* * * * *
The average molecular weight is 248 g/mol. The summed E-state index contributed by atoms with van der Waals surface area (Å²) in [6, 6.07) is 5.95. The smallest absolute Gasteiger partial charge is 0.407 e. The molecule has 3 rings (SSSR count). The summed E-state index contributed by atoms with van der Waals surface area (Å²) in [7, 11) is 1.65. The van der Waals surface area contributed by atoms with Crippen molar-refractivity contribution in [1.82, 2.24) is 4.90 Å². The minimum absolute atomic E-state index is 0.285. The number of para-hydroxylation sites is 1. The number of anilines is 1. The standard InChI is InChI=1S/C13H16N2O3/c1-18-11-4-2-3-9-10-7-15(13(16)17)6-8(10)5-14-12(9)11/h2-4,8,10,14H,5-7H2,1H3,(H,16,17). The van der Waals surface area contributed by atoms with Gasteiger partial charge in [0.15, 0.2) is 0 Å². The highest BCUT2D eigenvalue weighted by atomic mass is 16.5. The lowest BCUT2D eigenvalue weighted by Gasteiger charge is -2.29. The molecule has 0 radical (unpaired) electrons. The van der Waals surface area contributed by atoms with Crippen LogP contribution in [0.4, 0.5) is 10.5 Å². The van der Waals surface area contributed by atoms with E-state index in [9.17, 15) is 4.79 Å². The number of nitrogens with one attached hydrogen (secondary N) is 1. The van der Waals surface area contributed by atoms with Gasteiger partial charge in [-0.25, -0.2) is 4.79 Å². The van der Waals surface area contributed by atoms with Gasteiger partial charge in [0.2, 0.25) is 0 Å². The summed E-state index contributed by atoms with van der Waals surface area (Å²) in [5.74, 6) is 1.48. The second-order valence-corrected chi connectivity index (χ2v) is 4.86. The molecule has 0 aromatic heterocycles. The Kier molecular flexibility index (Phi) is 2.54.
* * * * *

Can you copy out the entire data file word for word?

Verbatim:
The average molecular weight is 248 g/mol. The summed E-state index contributed by atoms with van der Waals surface area (Å²) in [6, 6.07) is 5.95. The smallest absolute Gasteiger partial charge is 0.407 e. The molecule has 3 rings (SSSR count). The summed E-state index contributed by atoms with van der Waals surface area (Å²) in [7, 11) is 1.65. The van der Waals surface area contributed by atoms with Crippen molar-refractivity contribution in [1.82, 2.24) is 4.90 Å². The minimum absolute atomic E-state index is 0.285. The number of para-hydroxylation sites is 1. The number of anilines is 1. The standard InChI is InChI=1S/C13H16N2O3/c1-18-11-4-2-3-9-10-7-15(13(16)17)6-8(10)5-14-12(9)11/h2-4,8,10,14H,5-7H2,1H3,(H,16,17). The van der Waals surface area contributed by atoms with Gasteiger partial charge in [0.15, 0.2) is 0 Å². The highest BCUT2D eigenvalue weighted by atomic mass is 16.5. The lowest BCUT2D eigenvalue weighted by Gasteiger charge is -2.29. The molecule has 0 radical (unpaired) electrons. The van der Waals surface area contributed by atoms with Crippen LogP contribution in [0.4, 0.5) is 10.5 Å². The van der Waals surface area contributed by atoms with E-state index in [9.17, 15) is 4.79 Å². The number of nitrogens with one attached hydrogen (secondary N) is 1. The van der Waals surface area contributed by atoms with Gasteiger partial charge in [-0.25, -0.2) is 4.79 Å². The van der Waals surface area contributed by atoms with Gasteiger partial charge in [0.2, 0.25) is 0 Å². The summed E-state index contributed by atoms with van der Waals surface area (Å²) in [5.74, 6) is 1.48. The second-order valence-corrected chi connectivity index (χ2v) is 4.86. The molecule has 0 aromatic heterocycles. The Kier molecular flexibility index (Phi) is 2.54.